“How about suitors? You’re an attractive girl,” said Diane. “Has anyone taken a liking to you that seemed… unusual?”
“There was a guy at a bar a couple of months ago. He got a bit handsy, and the bouncers chucked him out. But nothing else. I’ve been too busy to worry about men for a while.”
“He hasn’t called unexpectedly? Or you saw him across the street when you were out?”
“No. I haven’t seen or heard from him again.”
“Well, do what you can to remember what he looked like. The police will probably want to talk with him.”
Diane went into the living room and dialled Inspector Crothers on her cell phone. She walked back into the kitchen as the phone rang repeatedly. Monica was finally drying her hair, great waving swathes of it flashing around the room. The Inspector didn’t respond, so Diane took a picture of the box and its contents and sent it via text message to the same number. Not twenty seconds later, Inspector Crothers’ name flashed up on her cell phone.
She filled him in on what details she had and told him that Monica was still at the house and that they would wait for him there.
Fifteen minutes passed as Diane alternately comforted and quizzed Monica before there was a knock at the front door. Damp images of Inspector Crothers and Sergeant Webster appeared in the peephole.
“Where’s this finger?” asked the Inspector as he pulled off his dripping coat.
Diane showed them both into the kitchen. Monica turned in her chair but didn’t get up, instead letting her head drop as though she was expecting to get chastened. The Inspector looked around briefly before making for the open box on the table. Diane got a couple of cups down from the shelf and made everyone some tea while the Inspector snapped on some blue surgical gloves. Meanwhile, Sergeant Webster was pulling evidence bags from his pocket, into which the Inspector placed the lid and cotton wool after a brief inspection.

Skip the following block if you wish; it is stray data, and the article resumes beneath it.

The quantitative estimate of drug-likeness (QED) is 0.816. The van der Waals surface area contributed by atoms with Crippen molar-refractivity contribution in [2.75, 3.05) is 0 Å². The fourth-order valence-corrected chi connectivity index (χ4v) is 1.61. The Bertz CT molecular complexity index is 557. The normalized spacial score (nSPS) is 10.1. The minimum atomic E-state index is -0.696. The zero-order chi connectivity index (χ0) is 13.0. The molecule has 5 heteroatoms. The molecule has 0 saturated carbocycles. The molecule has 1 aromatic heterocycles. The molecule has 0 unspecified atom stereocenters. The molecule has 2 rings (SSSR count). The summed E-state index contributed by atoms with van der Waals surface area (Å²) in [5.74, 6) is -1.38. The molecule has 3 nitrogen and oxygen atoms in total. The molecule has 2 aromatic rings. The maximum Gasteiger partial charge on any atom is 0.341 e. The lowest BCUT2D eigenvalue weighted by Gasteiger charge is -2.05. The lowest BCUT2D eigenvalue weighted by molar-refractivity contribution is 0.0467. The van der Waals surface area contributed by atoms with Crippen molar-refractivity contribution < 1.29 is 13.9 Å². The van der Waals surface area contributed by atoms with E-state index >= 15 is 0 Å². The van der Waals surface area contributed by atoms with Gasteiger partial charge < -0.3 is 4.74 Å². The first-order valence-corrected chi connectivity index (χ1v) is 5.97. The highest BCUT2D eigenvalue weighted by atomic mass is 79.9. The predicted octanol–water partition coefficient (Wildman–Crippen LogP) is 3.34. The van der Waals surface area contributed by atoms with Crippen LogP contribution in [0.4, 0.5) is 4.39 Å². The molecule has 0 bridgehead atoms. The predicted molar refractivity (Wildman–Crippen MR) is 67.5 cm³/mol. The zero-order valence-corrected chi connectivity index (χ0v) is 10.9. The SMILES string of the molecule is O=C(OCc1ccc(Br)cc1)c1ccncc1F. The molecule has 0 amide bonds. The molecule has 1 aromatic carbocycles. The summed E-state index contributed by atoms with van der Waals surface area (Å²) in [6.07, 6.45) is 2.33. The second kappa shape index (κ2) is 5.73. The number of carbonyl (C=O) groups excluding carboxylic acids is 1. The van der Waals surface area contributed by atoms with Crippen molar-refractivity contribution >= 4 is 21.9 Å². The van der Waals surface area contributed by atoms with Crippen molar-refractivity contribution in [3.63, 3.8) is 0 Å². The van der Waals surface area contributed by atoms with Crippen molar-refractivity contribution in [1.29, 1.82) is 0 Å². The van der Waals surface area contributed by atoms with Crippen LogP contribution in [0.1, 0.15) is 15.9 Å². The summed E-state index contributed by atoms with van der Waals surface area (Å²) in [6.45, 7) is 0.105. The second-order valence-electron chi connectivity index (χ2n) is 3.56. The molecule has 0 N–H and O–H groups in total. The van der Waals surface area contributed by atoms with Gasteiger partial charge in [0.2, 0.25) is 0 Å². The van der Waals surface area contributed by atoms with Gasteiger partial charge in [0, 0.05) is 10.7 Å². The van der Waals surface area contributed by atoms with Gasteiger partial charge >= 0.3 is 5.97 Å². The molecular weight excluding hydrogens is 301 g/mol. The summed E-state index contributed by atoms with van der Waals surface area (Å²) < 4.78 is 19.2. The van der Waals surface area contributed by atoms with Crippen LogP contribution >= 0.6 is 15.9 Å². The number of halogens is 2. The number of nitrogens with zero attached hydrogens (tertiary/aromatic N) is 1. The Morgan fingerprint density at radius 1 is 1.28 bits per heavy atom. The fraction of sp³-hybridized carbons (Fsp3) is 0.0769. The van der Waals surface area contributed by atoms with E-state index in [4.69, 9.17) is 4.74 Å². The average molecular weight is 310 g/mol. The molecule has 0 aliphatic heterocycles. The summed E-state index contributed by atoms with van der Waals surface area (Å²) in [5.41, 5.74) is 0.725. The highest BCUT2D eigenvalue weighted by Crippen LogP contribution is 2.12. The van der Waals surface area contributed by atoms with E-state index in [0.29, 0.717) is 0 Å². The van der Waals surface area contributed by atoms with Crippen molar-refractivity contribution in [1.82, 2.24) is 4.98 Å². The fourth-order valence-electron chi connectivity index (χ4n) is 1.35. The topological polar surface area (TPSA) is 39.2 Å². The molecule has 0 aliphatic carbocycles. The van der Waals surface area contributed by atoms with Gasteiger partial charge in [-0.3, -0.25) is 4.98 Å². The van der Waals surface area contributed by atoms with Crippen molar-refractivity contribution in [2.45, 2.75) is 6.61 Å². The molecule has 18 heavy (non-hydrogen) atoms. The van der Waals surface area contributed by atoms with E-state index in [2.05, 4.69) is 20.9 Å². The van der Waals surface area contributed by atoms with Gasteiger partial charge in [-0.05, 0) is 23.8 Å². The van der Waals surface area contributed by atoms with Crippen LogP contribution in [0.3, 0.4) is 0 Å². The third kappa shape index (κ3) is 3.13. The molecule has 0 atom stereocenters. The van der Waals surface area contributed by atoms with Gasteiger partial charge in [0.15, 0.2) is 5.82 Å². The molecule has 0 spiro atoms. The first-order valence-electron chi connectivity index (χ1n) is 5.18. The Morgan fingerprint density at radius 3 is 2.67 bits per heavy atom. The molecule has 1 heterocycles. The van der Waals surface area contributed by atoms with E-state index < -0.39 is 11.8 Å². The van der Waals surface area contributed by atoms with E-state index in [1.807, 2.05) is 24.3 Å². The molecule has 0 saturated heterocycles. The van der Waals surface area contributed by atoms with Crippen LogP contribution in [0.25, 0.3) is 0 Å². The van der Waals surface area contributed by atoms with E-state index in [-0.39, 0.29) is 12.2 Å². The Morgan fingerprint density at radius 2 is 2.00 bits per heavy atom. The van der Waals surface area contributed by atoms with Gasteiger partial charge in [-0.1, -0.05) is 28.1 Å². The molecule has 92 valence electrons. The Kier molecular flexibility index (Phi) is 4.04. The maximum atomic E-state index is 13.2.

“Sergeant, take Ms. Hope into the living room. I’ll want to talk to her in a moment.”
“Yes, sir,” said Sergeant Webster. He placed the sealed evidence bag on the table and moved to assist Monica into the next room.
“You do seem to attract unusual situations, Diane,” said the Inspector without looking up from the box.
“I suppose I have somewhat of a reputation for such things.”
“So it would seem.”
The Inspector picked up the finger and looked it over, rolling it around to look at it from every angle.
“Messy cut,” he said quietly. “I’d guess pruning shears or something of that nature. Definitely not an expert job.”
“What do you think about the ring, Inspector?”
“It doesn’t look cheap, that’s quite a chunk of ice in there. I’ll have the picture of it circulated through local jewellery stores. That’s assuming it’s local, of course.”
“I think it’s an engagement or wedding ring,” said Diane. “Look at the shape of the finger. It curves slightly to the right which makes me think it’s from a left hand, which would make it logical to be the ring finger.”
Inspector Crothers nodded in agreement.
“You have a sharp eye, Diane. But it doesn’t help much if we don’t have a fingerless woman to compare it to. Luckily, we’re in an area where most women seem comfortable keeping their fingers attached.”
The Inspector slipped the box into another bag and the finger into a third. He turned over the bag containing the box and scribbled the address into his notebook.
“Now, I must speak to the witness. I would appreciate if you would stay in here, Diane. This is now a police matter.”
“As you like, Inspector. I’d get right onto the post office and jewellers if I were you though. No time to lose.”
“The Sergeant will be heading back to Shrewsbury with this evidence, and he will have his instructions. Right now I have this witness to talk to, and I’m going to get that Rose O’Dowd and Tommy Giles over here if you don’t mind. Your living room might get a bit crowded, but we haven’t got the station here in town anymore.”
The Inspector referred to the police authority closing the police station in Apple Mews and replacing the full-time constable with a community officer that would be shared amongst the three villages in the area. Cost-cutting was given as the reason, but many viewed the recent incident in Apple Mews as being a deciding factor.